New Currency Market: Strictly for Crapshooters," saying
the market would have great appeal "if you fancy yourself
an international money speculator but lack the resources."
paper in hand, Melamed was able to convince bankers, brokers
and government officials that currency futures had merit. Shortly
after the IMM began trading, Melamed visited Treasury Secretary
George P. Shultz, to whom he had sent the economist's study.
Shultz, after listening to Melamed's pitch for the new market,
said: "Listen, Mr. Melamed. If it's
good enough for Milton, it is good enough for me."
The IMM's first currency futures included British pounds, Canadian
dollars, Deutsche marks, French francs, Japanese yen, Mexican
pesos and Swiss francs. Trading was cautious at first, but volume
gradually built up, rising from 417,310 contracts in 1973, the
market's first full year, to 643,000 in 1975. The market's credibility
was enhanced in September 1975, when trading continued in Chicago
during a Mexican peso crisis even as interbank forward activity
in that currency ground to an unseemly halt.
As currency futures grew in acceptance, interest grew in having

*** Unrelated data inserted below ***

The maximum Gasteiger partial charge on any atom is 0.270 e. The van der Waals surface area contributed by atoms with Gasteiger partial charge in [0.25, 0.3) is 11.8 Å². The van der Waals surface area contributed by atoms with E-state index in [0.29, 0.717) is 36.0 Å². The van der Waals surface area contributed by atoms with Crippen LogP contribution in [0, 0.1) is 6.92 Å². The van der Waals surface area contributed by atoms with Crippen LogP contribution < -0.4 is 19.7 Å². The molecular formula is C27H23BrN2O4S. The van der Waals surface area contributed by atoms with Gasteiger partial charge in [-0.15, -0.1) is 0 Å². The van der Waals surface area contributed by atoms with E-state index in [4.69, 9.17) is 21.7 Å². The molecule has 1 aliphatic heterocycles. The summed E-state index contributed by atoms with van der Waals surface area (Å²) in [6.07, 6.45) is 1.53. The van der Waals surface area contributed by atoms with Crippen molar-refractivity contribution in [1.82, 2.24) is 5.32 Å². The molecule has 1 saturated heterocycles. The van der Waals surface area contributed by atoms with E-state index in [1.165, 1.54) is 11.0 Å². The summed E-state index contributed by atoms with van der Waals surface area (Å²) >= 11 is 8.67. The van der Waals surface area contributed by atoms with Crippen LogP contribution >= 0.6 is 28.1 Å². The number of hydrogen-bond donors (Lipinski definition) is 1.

instruments to manage exposure to interest rates, which had become
more volatile amid heightened inflation. The Chicago Board of
Trade was the first to jump in, launching a contract for Ginnie
Mae securities in October 1975. The IMM soon rolled out Treasury
bill futures, with Friedman ringing the opening bell as trading
commenced on January 6, 1976.
Initially, officials at the Treasury and the Fed were worried
that futures contracts could have a disruptive impact on markets
for government debt. The T-bill contract required regulatory
approval (the Commodity Futures Trading Commission had been set
up in 1974) and this was forthcoming only after Friedman placed
a phone call to Treasury Secretary William Simon to allay concerns
about the contract's effects.
Soon enough, it became clear that futures trading enhanced the
liquidity of government debt markets, making them function more
rather than less smoothly, besides giving banks and companies
needed tools to hedge against rate swings. The Board of Trade
came out with futures for Treasury bonds in 1977 and for Treasury
notes in 1981.
By the early
1980s, financial futures were spreading into new fields. The
IMM launched contracts for bank CDs and Eurodollars in 1981.
The next year, stock index futures were added to the toolkit
of investors and financial managers, as the Chicago Mercantile
Exchange launched a contract for the S&P 500, the New York
Futures Exchange launched one for the NYSE Composite index and